The Judas Contract

Monday, July 1, 2013


The Judas Contract
Marv Wolfman, George Perez, 1988
Original Issues released 1983-84

Premise: Collects The New Teen Titans #39, 40, Tales of the Teen Titans #41-44 and Annual #3. One of the most well-known story arcs in the history of the Teen Titans. Tara Markov, known as Terra, joined the team months ago, and has become one of their own. None of the Titans know she’s secretly a double agent.

There were aspects of this story that I liked, but overall this was a little too dated and melodramatic. I wish the collection had included more of Terra’s introduction. The book starts when she’s an established member of the team, but right before the reader is let in on her secret.

The good: Sketchy-scary-evil Terra is cool in much of the lead-up to the betrayal, and this volume includes the introduction of Dick Grayson’s Nightwing identity, which has some sweet moments. There’s a fun sparring scene between Donna Troy (Wonder Girl) and Koriand'r (Starfire). Raven gets to be badass now and again. My favorite issue in the collection is probably #42: The Judas Contract Part 1, The Eyes of Tara Markov. Tara collects intel on the Titans, quietly hating them, and ultimately loses her temper violently. I found it much more emotionally satisfying than the climax.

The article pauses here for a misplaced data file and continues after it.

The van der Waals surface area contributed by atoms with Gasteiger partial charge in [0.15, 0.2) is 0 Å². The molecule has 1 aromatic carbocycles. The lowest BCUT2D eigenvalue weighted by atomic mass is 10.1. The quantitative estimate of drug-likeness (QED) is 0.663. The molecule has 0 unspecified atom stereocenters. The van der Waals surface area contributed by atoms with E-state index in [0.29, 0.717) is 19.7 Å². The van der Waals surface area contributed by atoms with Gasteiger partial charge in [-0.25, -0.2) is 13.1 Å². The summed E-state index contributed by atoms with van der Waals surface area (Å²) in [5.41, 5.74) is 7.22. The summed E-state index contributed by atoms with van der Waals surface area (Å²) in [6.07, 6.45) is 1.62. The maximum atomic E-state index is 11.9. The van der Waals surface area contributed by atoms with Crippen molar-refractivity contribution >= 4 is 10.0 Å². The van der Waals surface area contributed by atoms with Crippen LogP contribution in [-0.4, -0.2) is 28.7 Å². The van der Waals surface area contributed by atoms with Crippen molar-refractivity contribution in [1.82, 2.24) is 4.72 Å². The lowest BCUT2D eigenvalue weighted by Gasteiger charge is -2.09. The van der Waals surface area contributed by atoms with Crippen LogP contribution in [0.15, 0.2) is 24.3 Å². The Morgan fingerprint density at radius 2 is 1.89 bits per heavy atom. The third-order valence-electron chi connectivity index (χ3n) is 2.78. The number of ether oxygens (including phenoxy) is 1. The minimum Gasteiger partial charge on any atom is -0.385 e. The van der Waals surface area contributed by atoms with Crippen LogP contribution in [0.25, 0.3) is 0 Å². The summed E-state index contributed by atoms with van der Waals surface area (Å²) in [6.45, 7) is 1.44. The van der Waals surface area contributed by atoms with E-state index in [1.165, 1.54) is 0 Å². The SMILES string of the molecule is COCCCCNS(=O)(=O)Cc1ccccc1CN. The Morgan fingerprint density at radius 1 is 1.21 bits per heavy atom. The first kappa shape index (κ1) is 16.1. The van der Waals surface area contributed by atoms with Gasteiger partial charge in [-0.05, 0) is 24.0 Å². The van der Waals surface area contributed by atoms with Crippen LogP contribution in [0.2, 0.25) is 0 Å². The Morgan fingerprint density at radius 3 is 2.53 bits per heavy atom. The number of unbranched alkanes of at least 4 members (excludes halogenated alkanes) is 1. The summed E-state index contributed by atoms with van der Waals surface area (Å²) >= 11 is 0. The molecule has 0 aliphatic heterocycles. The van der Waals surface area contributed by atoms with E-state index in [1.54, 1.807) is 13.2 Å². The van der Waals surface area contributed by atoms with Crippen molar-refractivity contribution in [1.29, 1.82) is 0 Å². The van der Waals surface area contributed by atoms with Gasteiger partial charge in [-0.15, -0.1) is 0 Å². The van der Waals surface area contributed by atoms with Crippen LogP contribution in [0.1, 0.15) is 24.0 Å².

The bad: the dialogue and character of Garfield (Beast Boy, going by Changeling in these issues) is downright painful. No, it’s not cute to have the kid brother type constantly sexually harassing all the female team members. It’s really tiresome. That same issue that I like so much opens with some really unpleasant Starfire-doesn’t-understand-why-she-is-so-hot stuff. The introduction of Jericho. I hate him. I don’t know anything else about him and I HATE him. The issue that’s just backstory told by Jericho’s sketchy mean mom. Bleck. The super-obvious visual coding of "evil" Terra with cigarettes and low-cut outfits.

Erin read this as well, and he pointed out that the ending is very silly, and you’re likely to start rooting for Terra. She keeps screaming things like (paraphrased) “I hate you all! I’m going to kill you!” and the Titans keep saying, “Terra, why are you so upset? I’m sure we can work this out.” I did kinda want to smack them for being so obtuse.

In the end, Terra’s story has some pathos, although very little of it is openly in the pages of the book. This is a good example of a comic arc that was really important in its day, but it doesn’t really hold up.

This plotline was turned into a much more effective and emotional arc of the Teen Titans animated series, too.

2 Stars - An Okay Book

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